First published in 1886 at Nietzsche’s own expense, the book was not initially considered important. In it, Nietzsche denounced what he considered to be the moral vacuity of 19th century thinkers. He attacked philosophers for what he considered to be their lack of critical sense and their blind acceptance of Christian premises in their considerations of morality and values. Beyond Good and Evil is a comprehensive overview of Nietzsche’s mature philosophy.
(Summary from Wikipedia)
Mary Everest Boole (1832-1916) was born Mary Everest in England and spent her early years in France. She married mathematician George Boole. She was the author of several works on teaching and teaching mathematics in particular.
This short book, Philosophy and Fun of Algebra, is meant to be read by children and introduces algebra and logic. She uses the word “algebra” broadly, defining it as a “method of solving problems by honest confession of one’s ignorance”. Using this definition, Boole introduces, in a conversational manner, the concepts of logic and algebra, illustrating these concepts with stories and anecdotes, often from biblical sources. At times, her discussion seems somewhat mystical, speaking of the imagination and angels as messengers which guide one toward the next step in a logical investigation. Boole ends the book with a reminder that algebra’s essential element is “the habitual registration of the exact limits of one’s knowledge” and a call for the public to keep this principle in mind when encountering any situation.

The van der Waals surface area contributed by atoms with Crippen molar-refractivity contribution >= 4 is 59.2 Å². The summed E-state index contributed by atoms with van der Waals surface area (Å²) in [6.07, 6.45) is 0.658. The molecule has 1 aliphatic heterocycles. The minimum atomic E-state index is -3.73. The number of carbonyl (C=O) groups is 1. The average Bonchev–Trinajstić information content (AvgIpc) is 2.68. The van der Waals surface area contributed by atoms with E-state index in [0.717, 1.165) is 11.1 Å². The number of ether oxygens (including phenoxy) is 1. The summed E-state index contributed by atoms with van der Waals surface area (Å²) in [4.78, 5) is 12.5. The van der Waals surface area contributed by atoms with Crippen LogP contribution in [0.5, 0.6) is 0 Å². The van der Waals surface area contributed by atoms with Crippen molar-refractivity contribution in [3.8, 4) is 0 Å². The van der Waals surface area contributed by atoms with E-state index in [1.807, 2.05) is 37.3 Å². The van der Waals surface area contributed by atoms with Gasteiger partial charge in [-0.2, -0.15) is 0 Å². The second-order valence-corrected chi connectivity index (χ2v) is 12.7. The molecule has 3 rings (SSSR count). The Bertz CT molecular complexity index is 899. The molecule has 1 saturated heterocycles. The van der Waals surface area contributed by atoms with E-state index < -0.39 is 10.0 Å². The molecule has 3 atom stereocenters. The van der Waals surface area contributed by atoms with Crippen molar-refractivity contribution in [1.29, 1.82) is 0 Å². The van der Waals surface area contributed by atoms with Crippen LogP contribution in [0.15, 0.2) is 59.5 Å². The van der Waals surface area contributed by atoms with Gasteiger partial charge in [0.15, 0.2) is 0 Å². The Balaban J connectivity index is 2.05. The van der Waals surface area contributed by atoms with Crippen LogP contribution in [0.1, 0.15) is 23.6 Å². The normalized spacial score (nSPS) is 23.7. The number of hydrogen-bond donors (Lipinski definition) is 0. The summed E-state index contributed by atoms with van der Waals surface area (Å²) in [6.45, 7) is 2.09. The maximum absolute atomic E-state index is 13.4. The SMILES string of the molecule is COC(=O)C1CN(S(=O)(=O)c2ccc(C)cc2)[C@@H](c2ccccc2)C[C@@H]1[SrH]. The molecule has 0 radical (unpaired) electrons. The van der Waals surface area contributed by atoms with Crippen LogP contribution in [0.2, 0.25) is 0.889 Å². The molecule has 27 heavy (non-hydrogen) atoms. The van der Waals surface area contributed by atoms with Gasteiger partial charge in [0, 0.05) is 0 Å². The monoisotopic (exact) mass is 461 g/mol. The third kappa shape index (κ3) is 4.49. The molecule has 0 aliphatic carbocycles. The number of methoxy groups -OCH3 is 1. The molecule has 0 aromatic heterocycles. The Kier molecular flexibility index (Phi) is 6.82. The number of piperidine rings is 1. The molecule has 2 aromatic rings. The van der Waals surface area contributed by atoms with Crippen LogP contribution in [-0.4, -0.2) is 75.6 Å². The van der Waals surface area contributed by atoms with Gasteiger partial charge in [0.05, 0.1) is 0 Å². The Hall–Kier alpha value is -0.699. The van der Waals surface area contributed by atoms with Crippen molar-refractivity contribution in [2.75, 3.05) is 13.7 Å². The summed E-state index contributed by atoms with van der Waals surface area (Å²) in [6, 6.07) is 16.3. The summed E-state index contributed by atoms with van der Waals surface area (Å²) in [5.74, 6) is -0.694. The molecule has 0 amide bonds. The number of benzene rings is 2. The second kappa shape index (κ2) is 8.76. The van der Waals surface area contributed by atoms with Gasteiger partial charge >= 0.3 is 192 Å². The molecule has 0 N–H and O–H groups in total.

(Summary written by Patricia Oakley)
Rabindranath Tagore was a Bengali poet, philosopher, visual artist, playwright, composer, and novelist whose work reshaped Bengali literature and music in the late 19th and early 20th centuries. He became Asia’s first Nobel laureate when he won the 1913 Nobel Prize in Literature.
Sadhana is a collection of essays, most of which he gave before the Harvard University, describing Indian beliefs, philosophy and culture from different viewpoints, often making comparison with Western thought and culture.
(Summary by Peter Yearsley/Wikipedia)
Published in 1859, On Liberty details Mill's view that individuals should be left wholly free to engage in any activity, thought or belief that does not harm others. Simple though it sounds, it is a position that challenges our ideas on the very nature of government and society, and sheds light on some of the key issues we face today. A key text of political philosophy, On Liberty has been continuously in print since its first publication. (Summary by David Barnes).